This ever-present danger required rules. Good reporters—those who knew what they were doing and never got complacent—made you safer. Bad reporters—the arrogant ones—could, and did, get people killed. One of the things that helped him make it out alive, Kamber attested, was that he was “terrified the whole time … I checked myself all the time, I was watching myself the whole time.” Blending in with the locals and making oneself as inconspicuous as possible was vital.
The industry has changed, and not for the better. The final question of the Q&A was about the future of photojournalism, in light of the recent layoff of the entire Sun-Times photography staff. Kamber argued that while photojournalism itself would always exist in some form, the media industry that had funded professional journalism was essentially gone.
“If you were a 29 year old photojournalist, what would you do now?” responded the questioner.
The audience, which included a fair number of journalists, burst into grim laughter. What could you do? The shift in the industry was total. As if to underscore this reality, the Brooklyn Brewery’s Steve Hindy pointed out that in his day, most of the journalists he worked with had staff jobs with benefits. Today, he said, quoting an estimate from Sebastian Junger, perhaps 80% of the journalists in war zones were freelancers.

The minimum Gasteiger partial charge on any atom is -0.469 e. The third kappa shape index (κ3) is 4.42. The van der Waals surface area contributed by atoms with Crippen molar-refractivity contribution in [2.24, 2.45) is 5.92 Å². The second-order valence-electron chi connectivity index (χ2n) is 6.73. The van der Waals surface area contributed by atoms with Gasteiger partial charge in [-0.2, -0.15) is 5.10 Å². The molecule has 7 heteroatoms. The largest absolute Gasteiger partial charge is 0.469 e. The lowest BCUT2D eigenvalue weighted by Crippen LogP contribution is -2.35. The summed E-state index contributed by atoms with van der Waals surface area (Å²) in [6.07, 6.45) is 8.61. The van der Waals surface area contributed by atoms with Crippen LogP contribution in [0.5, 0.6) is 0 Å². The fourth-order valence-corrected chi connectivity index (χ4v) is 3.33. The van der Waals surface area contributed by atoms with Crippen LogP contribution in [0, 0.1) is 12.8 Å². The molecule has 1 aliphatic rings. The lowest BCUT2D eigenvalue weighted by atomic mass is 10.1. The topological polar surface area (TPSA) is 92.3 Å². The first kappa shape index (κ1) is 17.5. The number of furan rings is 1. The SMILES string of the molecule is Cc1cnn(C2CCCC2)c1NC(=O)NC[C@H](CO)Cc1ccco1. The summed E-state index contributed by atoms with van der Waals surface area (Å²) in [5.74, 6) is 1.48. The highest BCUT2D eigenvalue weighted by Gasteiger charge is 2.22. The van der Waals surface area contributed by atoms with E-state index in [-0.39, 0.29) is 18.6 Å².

Audience response to the talk was uniformly positive. When I talked to him afterwards, Todd Heisler pointed out that the talk was only the tip of the iceberg—just a small window into the reality of war photography. Carolyn Cole characterized the changes in the industry as a double-edged sword: the rise of the Internet has increased the potential audience for photography and journalism, but also eroded support structures for journalists.
Wednesday’s event was the third in a series of discussions with war correspondents at the Brooklyn Brewery, produced in cooperation with the nonprofit Reporters Instructed in Saving Colleagues (RISC) and Togather, a platform that helps authors facilitate similar talks. Proceeds of the ticket sales went to RISC, which trains freelance correspondents in the administration of first aid to injured colleagues.